Unit Eight. The Living Environment
Many of the behavioral patterns displayed by animals are not the result solely of instinct. In many cases, animals alter their behavior as a result of previous experiences, a process termed learning. The simplest type of learning, nonassociative learning, does not require an animal to form an association between two stimuli, or between a stimulus and a response. One form of nonassociative learning is sensitization, in which repeating a stimulus produces a greater response. Another form of nonassociative learning is habituation, a decrease in response to a repeated stimulus. In many cases, the stimulus evokes a strong response when it is first encountered, but the magnitude of the response gradually declines with repeated exposure. As an everyday example, are you still conscious of the chair you are sitting in? Habituation can be thought of as learning not to respond to a stimulus. Being able to ignore unimportant stimuli is critical when facing a barrage of stimuli in a complex environment.
A change in behavior that involves an association between two stimuli, or between a stimulus and a response, is called associative learning. The behavior is modified, or conditioned, through the association. This form of learning is more complex than habituation. The two major types of associative learning are called classical conditioning and operant conditioning. They differ in the way the association is established.
In classical conditioning, the paired presentation of two kinds of stimuli causes the animal to form an association between the stimuli. When the Russian psychologist Ivan Pavlov presented meat powder, an unconditioned stimulus, to a dog, the dog responded by salivating. If an unrelated stimulus, such as the ringing of a bell, was present at the same time as the meat powder, then over repeated trials the dog would come to salivate in response to the sound of the bell alone. The dog had learned to associate the unrelated sound stimulus with the meat powder stimulus. Its response to the sound stimulus had become conditioned; the sound of the bell was now a conditioned stimulus.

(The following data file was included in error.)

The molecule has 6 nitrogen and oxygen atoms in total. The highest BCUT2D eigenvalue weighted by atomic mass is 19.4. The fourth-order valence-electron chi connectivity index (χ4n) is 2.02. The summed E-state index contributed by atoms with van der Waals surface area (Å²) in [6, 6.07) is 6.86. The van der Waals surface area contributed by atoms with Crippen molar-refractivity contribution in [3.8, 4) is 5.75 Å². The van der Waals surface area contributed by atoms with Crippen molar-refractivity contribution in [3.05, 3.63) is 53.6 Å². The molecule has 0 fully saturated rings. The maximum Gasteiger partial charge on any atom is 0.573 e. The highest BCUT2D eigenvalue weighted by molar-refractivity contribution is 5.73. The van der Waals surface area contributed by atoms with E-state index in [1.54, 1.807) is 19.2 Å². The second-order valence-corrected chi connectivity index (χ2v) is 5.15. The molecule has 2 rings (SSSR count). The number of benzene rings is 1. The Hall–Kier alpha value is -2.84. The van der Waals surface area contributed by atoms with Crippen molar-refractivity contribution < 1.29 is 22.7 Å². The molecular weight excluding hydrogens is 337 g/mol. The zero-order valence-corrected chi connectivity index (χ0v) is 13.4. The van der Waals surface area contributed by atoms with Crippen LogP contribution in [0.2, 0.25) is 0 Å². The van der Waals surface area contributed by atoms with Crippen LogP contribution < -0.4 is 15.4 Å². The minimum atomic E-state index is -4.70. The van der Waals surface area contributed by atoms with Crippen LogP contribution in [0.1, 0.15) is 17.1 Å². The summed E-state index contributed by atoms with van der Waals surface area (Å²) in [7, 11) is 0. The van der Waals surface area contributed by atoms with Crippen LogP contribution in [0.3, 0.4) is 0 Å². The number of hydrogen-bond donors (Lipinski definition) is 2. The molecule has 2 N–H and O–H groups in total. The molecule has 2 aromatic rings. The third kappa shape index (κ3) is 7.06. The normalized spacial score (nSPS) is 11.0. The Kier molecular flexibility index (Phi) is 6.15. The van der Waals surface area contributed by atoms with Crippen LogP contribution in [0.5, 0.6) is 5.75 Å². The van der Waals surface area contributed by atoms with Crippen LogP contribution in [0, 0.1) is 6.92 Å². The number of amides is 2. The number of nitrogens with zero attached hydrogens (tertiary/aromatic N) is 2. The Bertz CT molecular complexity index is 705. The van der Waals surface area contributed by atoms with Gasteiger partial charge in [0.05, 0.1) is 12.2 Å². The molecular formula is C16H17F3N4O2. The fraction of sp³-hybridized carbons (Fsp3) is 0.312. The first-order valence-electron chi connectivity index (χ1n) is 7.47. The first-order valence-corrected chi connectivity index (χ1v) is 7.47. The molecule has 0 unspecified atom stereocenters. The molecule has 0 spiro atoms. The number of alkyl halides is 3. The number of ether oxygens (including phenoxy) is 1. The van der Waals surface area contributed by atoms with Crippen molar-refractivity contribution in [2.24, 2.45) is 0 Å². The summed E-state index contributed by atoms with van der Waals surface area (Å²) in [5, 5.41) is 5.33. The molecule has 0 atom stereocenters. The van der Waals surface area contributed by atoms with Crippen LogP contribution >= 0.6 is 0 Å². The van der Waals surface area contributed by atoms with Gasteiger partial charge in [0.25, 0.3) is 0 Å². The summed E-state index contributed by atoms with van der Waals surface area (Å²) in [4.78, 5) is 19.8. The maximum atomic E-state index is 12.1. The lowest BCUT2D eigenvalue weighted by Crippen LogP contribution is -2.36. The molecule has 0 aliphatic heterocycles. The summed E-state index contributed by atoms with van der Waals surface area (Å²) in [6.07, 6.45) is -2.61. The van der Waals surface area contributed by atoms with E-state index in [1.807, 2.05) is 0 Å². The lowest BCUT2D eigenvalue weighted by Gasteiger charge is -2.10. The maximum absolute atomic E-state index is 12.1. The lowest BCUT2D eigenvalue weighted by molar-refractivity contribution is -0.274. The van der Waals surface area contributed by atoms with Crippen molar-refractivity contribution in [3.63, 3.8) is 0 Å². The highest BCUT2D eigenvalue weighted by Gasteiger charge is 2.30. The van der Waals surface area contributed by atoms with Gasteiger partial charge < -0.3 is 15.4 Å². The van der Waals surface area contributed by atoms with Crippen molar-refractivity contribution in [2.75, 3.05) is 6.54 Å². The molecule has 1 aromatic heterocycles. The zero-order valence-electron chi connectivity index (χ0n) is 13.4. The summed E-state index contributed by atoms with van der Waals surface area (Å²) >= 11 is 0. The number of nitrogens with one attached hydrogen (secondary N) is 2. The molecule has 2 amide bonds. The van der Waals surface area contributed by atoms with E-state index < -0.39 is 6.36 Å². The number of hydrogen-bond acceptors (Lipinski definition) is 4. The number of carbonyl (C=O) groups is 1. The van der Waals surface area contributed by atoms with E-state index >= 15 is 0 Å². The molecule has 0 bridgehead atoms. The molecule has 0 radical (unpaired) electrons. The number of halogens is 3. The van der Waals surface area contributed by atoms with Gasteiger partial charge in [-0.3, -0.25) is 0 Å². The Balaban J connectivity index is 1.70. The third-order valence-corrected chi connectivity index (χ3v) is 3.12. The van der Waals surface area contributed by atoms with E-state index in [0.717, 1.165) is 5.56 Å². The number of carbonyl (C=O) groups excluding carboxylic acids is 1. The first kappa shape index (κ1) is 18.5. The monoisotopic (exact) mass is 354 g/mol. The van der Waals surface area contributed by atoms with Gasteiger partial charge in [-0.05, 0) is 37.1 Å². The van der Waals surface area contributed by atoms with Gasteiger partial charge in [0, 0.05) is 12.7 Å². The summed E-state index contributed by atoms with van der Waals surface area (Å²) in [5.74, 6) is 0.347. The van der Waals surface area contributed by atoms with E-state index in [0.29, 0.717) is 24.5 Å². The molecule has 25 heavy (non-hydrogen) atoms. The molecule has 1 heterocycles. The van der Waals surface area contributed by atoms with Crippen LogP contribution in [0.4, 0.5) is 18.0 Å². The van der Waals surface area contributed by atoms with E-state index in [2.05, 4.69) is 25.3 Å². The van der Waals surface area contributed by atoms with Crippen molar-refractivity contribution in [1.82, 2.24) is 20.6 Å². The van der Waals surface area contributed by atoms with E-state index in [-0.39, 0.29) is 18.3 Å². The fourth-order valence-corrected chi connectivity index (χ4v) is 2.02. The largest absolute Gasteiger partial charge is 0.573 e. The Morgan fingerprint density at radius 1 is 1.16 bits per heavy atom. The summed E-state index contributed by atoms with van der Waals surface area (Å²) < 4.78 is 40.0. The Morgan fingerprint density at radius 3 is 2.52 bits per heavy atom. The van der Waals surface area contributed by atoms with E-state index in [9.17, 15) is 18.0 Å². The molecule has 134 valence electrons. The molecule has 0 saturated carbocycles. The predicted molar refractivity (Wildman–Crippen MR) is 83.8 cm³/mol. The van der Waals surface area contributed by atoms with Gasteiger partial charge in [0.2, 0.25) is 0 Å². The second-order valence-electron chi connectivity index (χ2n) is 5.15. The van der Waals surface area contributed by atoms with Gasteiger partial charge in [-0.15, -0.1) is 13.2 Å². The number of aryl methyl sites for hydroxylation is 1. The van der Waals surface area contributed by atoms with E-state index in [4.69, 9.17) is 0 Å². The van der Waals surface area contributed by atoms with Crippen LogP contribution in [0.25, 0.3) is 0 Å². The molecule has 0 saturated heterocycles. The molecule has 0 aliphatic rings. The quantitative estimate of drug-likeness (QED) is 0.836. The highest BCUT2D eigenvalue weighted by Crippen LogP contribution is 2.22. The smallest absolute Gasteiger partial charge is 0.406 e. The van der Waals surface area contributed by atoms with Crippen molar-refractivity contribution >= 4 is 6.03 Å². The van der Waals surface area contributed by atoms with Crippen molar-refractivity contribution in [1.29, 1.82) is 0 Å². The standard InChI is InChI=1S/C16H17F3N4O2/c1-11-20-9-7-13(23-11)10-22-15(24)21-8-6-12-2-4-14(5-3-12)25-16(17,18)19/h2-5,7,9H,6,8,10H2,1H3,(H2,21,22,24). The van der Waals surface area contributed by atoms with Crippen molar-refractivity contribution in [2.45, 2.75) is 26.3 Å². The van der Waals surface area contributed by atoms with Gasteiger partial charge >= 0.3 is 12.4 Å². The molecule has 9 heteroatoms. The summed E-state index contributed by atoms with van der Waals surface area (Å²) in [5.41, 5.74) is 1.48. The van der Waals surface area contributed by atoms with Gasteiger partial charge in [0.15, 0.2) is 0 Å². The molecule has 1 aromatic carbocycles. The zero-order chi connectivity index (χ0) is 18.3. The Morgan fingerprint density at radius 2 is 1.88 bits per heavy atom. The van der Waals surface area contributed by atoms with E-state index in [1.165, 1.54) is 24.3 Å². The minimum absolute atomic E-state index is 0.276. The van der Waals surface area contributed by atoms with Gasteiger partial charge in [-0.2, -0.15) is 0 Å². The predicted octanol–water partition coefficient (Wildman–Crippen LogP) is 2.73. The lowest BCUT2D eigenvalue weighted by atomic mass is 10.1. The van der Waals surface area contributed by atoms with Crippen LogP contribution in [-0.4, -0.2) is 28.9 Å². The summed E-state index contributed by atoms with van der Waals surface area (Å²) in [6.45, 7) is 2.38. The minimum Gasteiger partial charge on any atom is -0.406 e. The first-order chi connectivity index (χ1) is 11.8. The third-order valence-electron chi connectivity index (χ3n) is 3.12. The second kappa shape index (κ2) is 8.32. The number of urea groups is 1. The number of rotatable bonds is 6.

In operant conditioning, an animal learns to associate its behavioral response with a reward or punishment. Psychologist B. F. Skinner studied operant conditioning in rats by placing them in an experimental cage nicknamed a “Skinner box.” As the rat explored the box, it would occasionally press a lever by accident, causing a pellet of food to appear. At first, the rat would ignore the lever, eat the food pellet, and continue to move about. Soon, however, it would learn to associate pressing the lever (the behavioral response) with food (the reward). When a conditioned rat was hungry, it would spend all its time pressing the lever. This sort of trial-and-error learning is of major importance to most vertebrates.
As an animal matures, it may form preferences or social attachments to other individuals that will profoundly influence behavior later in life. This process, called imprinting, is sometimes considered a type of learning. In filial imprinting, social attachments form between parents and offspring. For example, young birds of some species begin to follow their mother within a few hours after hatching, forming a strong bond between mother and young. This is a form of associative learning—it is the association the young bird forms during a critical window of time (roughly 13 to 16 hours in geese, for example) that determines how the imprint will be established. Birds will follow the first object they see after hatching, and direct their social behavior toward that object as their mother. Ethologist Konrad Lorenz raised geese from eggs, and when he offered himself as a model for imprinting, the goslings treated him as if he were their parent, following him dutifully (figure 37.4).
Figure 37.4. An unlikely parent.
The eager goslings follow ethologist Konrad Lorenz as if he were their mother. He is the first object they saw when they hatched, and they used him as a model for imprinting.
Key Learning Outcome 37.4. Habituation and sensitization are simple forms of learning in which there is no association between stimulus and response. In contrast, associative learning (conditioning and imprinting) involves the formation of an association between two stimuli or between a stimulus and a response.